01 Someone's Rocking My Jazzboat
06 My Lover
Drums - Elvin Jones
Bass - Dave Williams
Guitar - Roland Prince
Percussion - Candido (5,7) , Frank Ippolito (1,2,4,5,7) , Guillermo Franco (3,4)
Piano - Gene Perla (5,7) , Kenny Barron (1)
Reeds - Azar Lawrence (3,4) , Frank Foster (1,2,5) , Steve Grossman
Saxophone - Joe Farrell (5,7)
Regarded as one of the world's greatest drummers, with his alternately thunderous and light-skipping percussive styles, Elvin Jones will always be remembered as Coltrane's drummer from the 1960-66 period, but also has an interesting output as a leader in his own right.
His Impulse and Blue Note albums straddled both avant-garde and post-bop influences, always allowing plenty of space for his collaborators, and by the 1970s, albums like Merry Go Round were beginning to annoy purists like l'il Scotty Yanow in their eclectic grab-bag that began to explore influences like latin and brazilian styles.
He continued to explore all corners of jazz in when he moved across to Vanguard Records in 1975, in a group of albums that I'm going to present in a series of posts.
"New Agenda" was his first release for the new company in 1975. There's a pretty heavyweight reeds section behind him here - mainstay Steve Grossman with help on different tracks from Azar Lawrence, Joe Farrell and Frank Foster. That's how many winds players you need to compete with Jones' snare drum.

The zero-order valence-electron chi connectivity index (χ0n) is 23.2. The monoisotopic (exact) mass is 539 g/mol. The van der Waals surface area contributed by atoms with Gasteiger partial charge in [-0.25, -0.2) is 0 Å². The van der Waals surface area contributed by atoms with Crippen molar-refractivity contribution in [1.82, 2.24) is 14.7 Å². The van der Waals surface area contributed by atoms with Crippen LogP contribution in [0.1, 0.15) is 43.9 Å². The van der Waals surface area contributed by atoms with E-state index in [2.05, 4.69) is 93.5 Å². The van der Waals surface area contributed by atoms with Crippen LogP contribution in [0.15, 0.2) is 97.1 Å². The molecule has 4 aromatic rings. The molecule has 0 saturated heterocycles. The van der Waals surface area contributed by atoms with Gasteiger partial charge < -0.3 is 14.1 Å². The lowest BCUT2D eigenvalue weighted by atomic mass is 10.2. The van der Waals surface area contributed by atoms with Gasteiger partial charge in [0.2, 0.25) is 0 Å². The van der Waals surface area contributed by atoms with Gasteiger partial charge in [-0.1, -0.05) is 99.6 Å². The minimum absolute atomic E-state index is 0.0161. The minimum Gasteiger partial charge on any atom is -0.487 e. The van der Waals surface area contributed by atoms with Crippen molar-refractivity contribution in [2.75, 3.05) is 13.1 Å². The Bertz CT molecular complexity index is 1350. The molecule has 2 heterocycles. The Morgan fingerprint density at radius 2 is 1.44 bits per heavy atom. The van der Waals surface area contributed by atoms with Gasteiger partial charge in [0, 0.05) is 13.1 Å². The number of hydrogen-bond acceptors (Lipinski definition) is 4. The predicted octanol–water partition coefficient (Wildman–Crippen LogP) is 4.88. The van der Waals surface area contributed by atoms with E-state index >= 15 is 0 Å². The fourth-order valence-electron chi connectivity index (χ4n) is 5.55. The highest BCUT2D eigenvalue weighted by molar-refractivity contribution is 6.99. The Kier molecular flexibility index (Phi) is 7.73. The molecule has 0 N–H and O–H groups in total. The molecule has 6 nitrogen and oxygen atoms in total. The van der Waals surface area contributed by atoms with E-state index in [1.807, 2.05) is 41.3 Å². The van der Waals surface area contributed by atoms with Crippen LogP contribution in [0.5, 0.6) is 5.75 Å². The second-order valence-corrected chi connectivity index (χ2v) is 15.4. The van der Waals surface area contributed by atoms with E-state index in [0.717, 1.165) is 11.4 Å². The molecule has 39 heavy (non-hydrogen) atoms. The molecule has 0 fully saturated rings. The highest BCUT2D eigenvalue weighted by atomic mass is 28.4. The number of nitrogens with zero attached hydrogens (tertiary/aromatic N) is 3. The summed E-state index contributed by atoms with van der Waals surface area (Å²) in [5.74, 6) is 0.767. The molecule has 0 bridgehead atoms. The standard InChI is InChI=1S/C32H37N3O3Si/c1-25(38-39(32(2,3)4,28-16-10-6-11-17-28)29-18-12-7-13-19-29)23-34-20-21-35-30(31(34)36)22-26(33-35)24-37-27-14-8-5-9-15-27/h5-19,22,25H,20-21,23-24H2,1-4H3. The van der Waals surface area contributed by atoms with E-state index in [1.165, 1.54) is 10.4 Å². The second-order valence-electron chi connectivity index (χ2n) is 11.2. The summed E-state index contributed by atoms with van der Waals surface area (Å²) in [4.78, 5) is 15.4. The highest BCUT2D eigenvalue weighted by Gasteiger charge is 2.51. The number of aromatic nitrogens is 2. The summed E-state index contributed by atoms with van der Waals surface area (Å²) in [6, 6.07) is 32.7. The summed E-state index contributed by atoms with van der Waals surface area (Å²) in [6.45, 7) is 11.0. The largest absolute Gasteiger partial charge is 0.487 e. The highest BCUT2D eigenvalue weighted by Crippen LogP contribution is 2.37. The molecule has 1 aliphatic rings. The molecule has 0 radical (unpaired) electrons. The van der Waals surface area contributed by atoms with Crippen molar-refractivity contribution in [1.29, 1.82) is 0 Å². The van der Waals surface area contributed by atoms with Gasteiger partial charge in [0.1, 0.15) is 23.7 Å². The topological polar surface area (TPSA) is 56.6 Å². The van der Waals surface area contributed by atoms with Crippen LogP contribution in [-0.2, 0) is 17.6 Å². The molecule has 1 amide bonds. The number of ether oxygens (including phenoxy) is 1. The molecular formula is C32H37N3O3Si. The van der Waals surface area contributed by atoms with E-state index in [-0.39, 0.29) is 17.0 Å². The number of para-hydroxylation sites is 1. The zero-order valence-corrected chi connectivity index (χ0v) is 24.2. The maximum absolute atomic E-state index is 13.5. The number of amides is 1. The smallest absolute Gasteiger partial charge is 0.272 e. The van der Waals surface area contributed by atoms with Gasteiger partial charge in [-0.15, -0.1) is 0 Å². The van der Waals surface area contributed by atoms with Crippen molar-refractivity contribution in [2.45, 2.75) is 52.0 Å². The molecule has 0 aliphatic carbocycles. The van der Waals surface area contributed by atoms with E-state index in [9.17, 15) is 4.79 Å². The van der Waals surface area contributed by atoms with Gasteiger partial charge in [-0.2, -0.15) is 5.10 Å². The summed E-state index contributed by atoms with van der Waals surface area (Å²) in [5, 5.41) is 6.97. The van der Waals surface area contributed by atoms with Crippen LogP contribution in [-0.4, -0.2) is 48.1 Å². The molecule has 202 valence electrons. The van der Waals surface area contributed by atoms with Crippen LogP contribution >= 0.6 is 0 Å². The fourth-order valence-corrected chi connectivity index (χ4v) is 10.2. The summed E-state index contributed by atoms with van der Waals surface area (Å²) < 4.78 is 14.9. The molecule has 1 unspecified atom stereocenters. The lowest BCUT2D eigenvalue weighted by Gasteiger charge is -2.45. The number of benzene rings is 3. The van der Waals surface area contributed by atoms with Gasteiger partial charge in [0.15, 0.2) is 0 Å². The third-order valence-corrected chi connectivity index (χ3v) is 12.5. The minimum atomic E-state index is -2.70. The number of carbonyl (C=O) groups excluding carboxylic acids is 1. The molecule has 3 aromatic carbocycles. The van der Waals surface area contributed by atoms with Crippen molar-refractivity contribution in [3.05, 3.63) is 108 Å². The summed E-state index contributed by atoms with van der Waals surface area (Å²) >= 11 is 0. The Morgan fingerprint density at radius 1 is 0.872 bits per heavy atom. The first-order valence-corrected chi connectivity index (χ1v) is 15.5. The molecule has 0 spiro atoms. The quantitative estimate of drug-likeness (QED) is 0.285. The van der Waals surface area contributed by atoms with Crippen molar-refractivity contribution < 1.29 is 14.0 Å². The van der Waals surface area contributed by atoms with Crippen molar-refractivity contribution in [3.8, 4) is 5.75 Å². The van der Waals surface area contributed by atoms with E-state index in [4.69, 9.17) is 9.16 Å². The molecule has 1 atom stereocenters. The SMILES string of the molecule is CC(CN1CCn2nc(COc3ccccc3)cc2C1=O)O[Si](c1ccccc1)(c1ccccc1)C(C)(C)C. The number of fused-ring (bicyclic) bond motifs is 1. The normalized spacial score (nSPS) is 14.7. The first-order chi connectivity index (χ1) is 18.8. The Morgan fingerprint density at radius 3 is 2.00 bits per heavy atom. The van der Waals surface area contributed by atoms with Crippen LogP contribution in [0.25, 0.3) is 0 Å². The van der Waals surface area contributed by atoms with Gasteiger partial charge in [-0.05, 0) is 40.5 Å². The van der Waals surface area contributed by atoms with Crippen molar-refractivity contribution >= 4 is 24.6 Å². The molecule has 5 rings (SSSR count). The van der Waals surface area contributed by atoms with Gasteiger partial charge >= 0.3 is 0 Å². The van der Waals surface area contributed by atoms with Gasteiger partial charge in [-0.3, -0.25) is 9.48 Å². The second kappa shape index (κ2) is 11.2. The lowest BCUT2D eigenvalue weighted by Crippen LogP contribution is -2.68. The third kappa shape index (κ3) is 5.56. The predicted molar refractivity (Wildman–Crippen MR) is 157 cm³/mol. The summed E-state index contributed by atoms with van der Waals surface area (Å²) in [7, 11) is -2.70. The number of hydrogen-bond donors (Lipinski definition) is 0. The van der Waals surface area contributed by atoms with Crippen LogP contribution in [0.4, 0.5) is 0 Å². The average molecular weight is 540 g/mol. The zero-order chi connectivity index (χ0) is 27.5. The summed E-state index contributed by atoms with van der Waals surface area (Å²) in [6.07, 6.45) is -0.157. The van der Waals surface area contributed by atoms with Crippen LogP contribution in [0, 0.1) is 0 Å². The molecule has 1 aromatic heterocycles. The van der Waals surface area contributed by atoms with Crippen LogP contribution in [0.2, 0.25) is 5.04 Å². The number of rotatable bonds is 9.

As if the power of his kit wasn't enough, on this album he brings in three percussionists - Candido, Guillermo Franco and Frank Ippolito, but this doesn't result in the bombastic chaos you might expect - rather, Jones works with them in a cohesive unit, often exploring subtle cymbal work to complete the percussive textures; and really letting them have their heads on the closer "Agenda".
No review for this album on AMG, presumably because it contains the dreaded, jazz-destroying electric piano, adroitly handled here by Kenny Barron on the opening soul-jazzer "Someone's Rocking My Jazzboat" ; and by Gene Perla on the aforementioned "Agenda" and "Stefanie" (penned by producer Ed Bland and later recorded by James Moody, see file within his discography here ). Anyway, Barron's presence gets this added to the Kenny on electric piano discography.
The pianoless tracks are anchored harmonically by guitarist Roland Prince, a veteran of many fine early 70s albums like Buddy Terry's "Awareness", Larry Willis' "Inner Crisis"; Shirley Scott's "Lean On Me"; Roy Haynes' "Senyah", Pete Yellin's "It's the Right Thing" and Compost's "Life Is Round". Here he's got a restrained style that on tracks like "Haresah" that almost mimics the tonality of Barron's and Perla's rhodes on other tracks.
Hope you enjoy this one!